Cuba opens door to Hemingway secrets


The pool where Ava Gardner swam naked and the half-empty bottles of gin, rum and bourbon remain exactly where he left them, along with the antelope heads from African safaris and 9,000 books.

The worn-out kudu hide where he stood barefoot to work is in its place in front of his portable typewriter 43 years after Ernest Hemingway departed his beloved Cuban house, leaving behind letters, photographs, manuscripts and clothes.

On the bathroom wall, the writer meticulously noted his weight every day from 1955 to 1960 when his health was failing because of diabetes, cirrhosis and high blood pressure.

Finca Vigia (Lookout Farm), a 9-acre estate on a hill just east of Havana, is where he lived from 1940 to 1960 and hosted such friends as Gardner, Gary Cooper, Esther Williams, Ingrid Bergman and rival Spanish bullfighters Dominguin and Ordonez. Today it is a museum offering insights into the personality, lifestyle and final years of the American writer.


In recent years, increasing numbers of Americans have traveled to Cuba -- many defying a U.S. travel ban -- and visited the property where Hemingway wrote “The Old Man and the Sea,” the story of a futile struggle between a fisherman and a giant marlin that won a Pulitzer Prize and the 1954 Nobel Prize for literature.

“Americans have always been fascinated with Ernest because he exudes a certain machismo. They think of him as the great womanizer, the great drinker, the great fisherman, the great hunter, the great lover of life,” said niece Hilary Hemingway.

Cuba, home to the writer for a third of his life, is now at the forefront of Hemingway research. Cuban and American scholars began holding conferences on his work in 1997. Overcoming four decades of Cold War hostility with the United States, Cuba last year opened his house and documents to American scholars and a U.S.-funded restoration project. Tourists are allowed only to peep through the windows.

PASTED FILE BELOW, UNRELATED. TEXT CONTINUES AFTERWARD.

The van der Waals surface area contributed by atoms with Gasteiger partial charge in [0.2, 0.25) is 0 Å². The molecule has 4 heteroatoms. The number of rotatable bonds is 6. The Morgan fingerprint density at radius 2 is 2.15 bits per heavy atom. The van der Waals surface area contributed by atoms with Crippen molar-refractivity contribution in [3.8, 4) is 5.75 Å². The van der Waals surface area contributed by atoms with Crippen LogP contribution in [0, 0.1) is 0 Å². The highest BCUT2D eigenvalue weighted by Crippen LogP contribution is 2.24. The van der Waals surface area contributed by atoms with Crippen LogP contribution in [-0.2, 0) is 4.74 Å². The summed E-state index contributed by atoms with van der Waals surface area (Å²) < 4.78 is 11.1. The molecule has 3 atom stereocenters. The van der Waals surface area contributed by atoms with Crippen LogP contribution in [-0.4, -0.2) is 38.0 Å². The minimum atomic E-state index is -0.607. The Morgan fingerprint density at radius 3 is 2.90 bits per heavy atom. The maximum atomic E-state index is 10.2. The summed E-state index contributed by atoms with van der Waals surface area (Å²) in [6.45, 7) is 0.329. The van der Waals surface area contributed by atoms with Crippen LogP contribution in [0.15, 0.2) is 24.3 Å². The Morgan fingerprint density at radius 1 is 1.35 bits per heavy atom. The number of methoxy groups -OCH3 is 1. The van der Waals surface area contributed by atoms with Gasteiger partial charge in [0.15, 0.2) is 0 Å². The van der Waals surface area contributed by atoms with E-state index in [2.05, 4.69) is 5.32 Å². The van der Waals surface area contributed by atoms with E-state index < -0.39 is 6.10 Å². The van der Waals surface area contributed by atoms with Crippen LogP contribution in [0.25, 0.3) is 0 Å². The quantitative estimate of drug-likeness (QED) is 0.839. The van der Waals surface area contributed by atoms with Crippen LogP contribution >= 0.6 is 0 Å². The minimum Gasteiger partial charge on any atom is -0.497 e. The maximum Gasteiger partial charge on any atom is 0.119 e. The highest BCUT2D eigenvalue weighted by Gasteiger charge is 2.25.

“The unique thing about Finca Vigia is that it was closed up as soon as he passed away and kept like the day he left,” said Hemingway, daughter of the writer’s younger brother Leicester and author of “Hemingway in Cuba.”


“There is a sense of his presence here. You have his liquor cabinet, all of his records, what the man was thinking, feeling, breathing, eating ... how he felt about life,” she said.

Decaying documents will be microfilmed and copies stored at the John F. Kennedy Library in Boston. They include a rejected epilogue of Hemingway’s classic “For Whom the Bell Tolls,” 3,000 photographs and letters from Adriana Ivancich, the 19-year-old Italian countess whom he fell madly in love with.

Hemingway scholars are particularly eager to get access to the collection of 9,000 books, many of them annotated in the margins, to better understand the man and his mind.

“His marginalia is of incredible value. There are books everywhere. He has just got books stashed willy-nilly,” said Linda Miller, English professor at Penn State University and one of 65 experts at this year’s colloquium on the author. “He changed the way Americans wrote. Any writer after him, whether he or she likes his art, has to deal with Hemingway.”


The daily weight log is “quintessential” Hemingway because he was so concerned with exactitude and detail in his craft, Miller said.

While many see Hemingway as a simplistic writer, he did try to innovate by moving beyond the stereotypical short sentences in later works, she said. “Ultimately, he felt totally trapped,” she said.

Hemingway said diabetes caused her uncle’s bouts of depression, leading the writer to commit suicide in 1961 at his home in Ketchum, Idaho, using his favorite shotgun. He had intended to return to Cuba, but his health failed him, she said.